“Time Lords are friends with each other, dear. Everything else is cradle-snatching.” – Missy to the Doctor
The Doctor is a Time Lord from the planet Gallifrey, in the constellation of Kasterborous. All Time Lords possess the ability to regenerate, meaning when they are near death they are born again in a new body with a new personality while retaining their memories. Barring accidents or being killed again during regeneration, a Time Lord is essentially immortal. No matter how much I watch Doctor Who, I can’t fully comprehend that sort of life. I am a finite being so I can’t fathom traversing all of time and space for millennia. I love thinking about it! I love speculating about it! But I’ll never – no matter how long I ponder – fully understand what such a life would be like. As a result, I can never fully understand the Doctor’s relationship with the Master. The Master is another Time Lord, the Doctor’s childhood best friend who grew up to become one of their greatest enemies.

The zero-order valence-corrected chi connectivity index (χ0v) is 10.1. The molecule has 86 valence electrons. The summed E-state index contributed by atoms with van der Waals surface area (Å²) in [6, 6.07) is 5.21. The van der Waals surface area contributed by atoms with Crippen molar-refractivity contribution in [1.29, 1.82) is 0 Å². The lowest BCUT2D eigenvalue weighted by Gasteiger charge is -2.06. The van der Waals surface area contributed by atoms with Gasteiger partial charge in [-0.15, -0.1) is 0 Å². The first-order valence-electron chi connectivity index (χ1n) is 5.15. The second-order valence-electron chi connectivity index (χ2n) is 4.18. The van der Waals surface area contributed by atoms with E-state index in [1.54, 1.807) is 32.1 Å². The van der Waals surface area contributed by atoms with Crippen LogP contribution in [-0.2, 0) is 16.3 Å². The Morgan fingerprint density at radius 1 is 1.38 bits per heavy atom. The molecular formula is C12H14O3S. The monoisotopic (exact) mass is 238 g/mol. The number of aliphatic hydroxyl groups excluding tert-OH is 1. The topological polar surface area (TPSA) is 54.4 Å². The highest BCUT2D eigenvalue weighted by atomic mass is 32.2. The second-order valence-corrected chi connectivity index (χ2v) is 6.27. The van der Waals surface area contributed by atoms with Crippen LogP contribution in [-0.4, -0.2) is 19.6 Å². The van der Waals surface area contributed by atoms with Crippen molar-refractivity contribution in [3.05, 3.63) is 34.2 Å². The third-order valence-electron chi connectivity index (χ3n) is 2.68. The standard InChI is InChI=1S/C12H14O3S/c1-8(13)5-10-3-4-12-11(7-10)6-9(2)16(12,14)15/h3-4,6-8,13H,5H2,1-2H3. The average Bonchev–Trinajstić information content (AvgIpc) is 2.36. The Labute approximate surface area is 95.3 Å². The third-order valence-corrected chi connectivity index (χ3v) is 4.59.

When Jodie Whittaker’s Thirteenth Doctor regenerated I had no idea what would happen next. I knew Ncuti Gatwa was cast as the next Doctor. But I also knew David Tennant and Catherine Tate were returning for a trilogy of specials for Doctor Who’s 60th Anniversary next November. Whose face would I see when the regeneration energy faded?? In all my time watching Doctor Who, there’s never been a regeneration mystery like this! Jodie Whittaker smiled into the rising sun, arms wide…and then there was David Tennant! The announcement posted on the BBC’s Doctor Who site immediately after the episode aired made if official-official, “As Jodie Whittaker’s Thirteenth Doctor regenerated on Sunday 23rd October, it was none other than David Tennant who appeared as the Fourteenth Doctor.” They included a statement from Russell T Davies as well, “If you thought the appearance of David Tennant was a shock, we’ve got plenty more surprises on the way! The path to Ncuti’s Fifteenth Doctor is laden with mystery, horror, robots, puppets, danger and fun! And how is it connected to the return of the wonderful Donna Noble? How, what, why? We’re giving you a year to speculate, and then all hell lets loose!”